You can also forego split and parse the record fields with
    a custom regular expression. I always thought DB's were
    a better processor for records though.

    Welcome to Perl.

    sln

    ------------------------


    use strict;
    use warnings;

    my @fld = ();
    my ($pattern, $record) = ('w', '');

    while ($record = <DATA>)
    {
    if ($record =~ /$pattern/)
    {
    # split fields up on white spaces (like awk)
    @fld = split (' ', $record);

    # do error checking, expected number of fields,
    # more matching of field data, etc..
    # ..

    # print out some stuff
    print "#1 - $fld[0]-$fld[1]-$fld[2]\t$fld[$#fld]\n";
    }

    # or
    if ((@fld = split (' ', $record)) > 3 && $fld[3] eq $pattern)
    {
    print "#2 - $fld[0]-$fld[1]-$fld[2]\t$fld[$#fld]\n";
    }

    # or
    if ((@fld = split (' ', $record)) > 3 && $fld[3] =~ /$pattern/)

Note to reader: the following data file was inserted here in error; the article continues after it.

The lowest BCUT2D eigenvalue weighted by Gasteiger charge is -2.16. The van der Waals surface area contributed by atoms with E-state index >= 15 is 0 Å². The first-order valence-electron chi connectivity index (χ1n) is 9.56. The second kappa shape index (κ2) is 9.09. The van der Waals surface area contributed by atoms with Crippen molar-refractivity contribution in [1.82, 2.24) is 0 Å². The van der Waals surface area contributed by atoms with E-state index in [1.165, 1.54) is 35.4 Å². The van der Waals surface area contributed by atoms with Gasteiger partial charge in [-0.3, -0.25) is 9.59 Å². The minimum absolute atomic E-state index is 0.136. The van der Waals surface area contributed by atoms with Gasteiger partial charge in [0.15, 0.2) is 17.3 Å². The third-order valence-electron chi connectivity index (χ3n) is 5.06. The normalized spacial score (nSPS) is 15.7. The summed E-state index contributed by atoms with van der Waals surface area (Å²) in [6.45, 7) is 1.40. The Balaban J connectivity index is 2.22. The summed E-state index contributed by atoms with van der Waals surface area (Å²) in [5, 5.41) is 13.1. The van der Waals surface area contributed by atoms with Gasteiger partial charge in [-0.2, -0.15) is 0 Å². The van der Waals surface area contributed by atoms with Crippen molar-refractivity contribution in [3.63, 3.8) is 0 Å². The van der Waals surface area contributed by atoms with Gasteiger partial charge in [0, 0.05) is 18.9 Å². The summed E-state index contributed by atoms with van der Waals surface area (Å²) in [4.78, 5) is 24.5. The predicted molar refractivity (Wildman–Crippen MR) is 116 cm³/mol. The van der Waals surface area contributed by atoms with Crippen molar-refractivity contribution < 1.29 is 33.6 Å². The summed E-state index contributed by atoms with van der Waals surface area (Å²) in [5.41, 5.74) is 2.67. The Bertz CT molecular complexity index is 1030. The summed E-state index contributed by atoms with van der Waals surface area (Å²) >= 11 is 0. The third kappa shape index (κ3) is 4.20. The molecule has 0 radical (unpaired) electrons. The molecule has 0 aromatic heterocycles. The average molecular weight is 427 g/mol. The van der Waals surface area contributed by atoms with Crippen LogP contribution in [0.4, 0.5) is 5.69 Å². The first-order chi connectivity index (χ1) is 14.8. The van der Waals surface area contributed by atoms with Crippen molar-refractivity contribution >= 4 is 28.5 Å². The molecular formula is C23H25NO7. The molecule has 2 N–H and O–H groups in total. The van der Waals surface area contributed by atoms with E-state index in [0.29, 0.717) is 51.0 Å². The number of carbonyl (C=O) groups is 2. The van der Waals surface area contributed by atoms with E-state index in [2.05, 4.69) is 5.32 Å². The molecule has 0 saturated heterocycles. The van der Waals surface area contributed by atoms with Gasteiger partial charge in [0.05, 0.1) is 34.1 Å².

{
    print "#3 - $fld[0]-$fld[1]-$fld[2]\t$fld[$#fld]\n";
    }

    # or
    if ((@fld = split (' ', $record)) > 3 && $fld[2] == 2007 && $fld[3] =~ /$pattern/)
    {
    print "#4 - $fld[0]-$fld[1]-$fld[2]\t$fld[$#fld]\n";
    }

    # or
    if ((@fld = split (' ', $record)) > 4)
    {
    print "#5 - there are ".@fld." fields in this record\n";
    }
    }

    __DATA__

    Jan 20 2007 w
    Jan 21 2007 w
    Jan 22 2007 l
    Jan 23 2008 w
    Jan 24 2008 l
    Jan 25 2008 l
    Jan 26 2008 w extra
    Jan 27 2008 l extra
    Jan 28 2008 w extra
     
    , Nov 13, 2008
    #5
  6. Generic Usenet Account

    Guest

    On Wed, 12 Nov 2008 13:01:46 -0800 (PST), Generic Usenet Account <> wrote:

    >Hi,
    >
    >I am an old hat who is still living in the grep, sed, awk era. I am
    >trying to come up to speed with Perl since I am told that my toolkit
    >is completely outdated. I would appreciate if someone could help me
    >with a Perl equivalent of the following extremely simple awk command:
    >
    > awk '/pattern/ {print $1 "-" $2 "-" $3 "\t" $NF}' inputfile
    >
    >Thanks,
    >Larry


    Larry,

    So I guess you learned about Perl's advanced split() function.
    How's the toolbox looking now?


    sln
     
    , Nov 16, 2008
    #6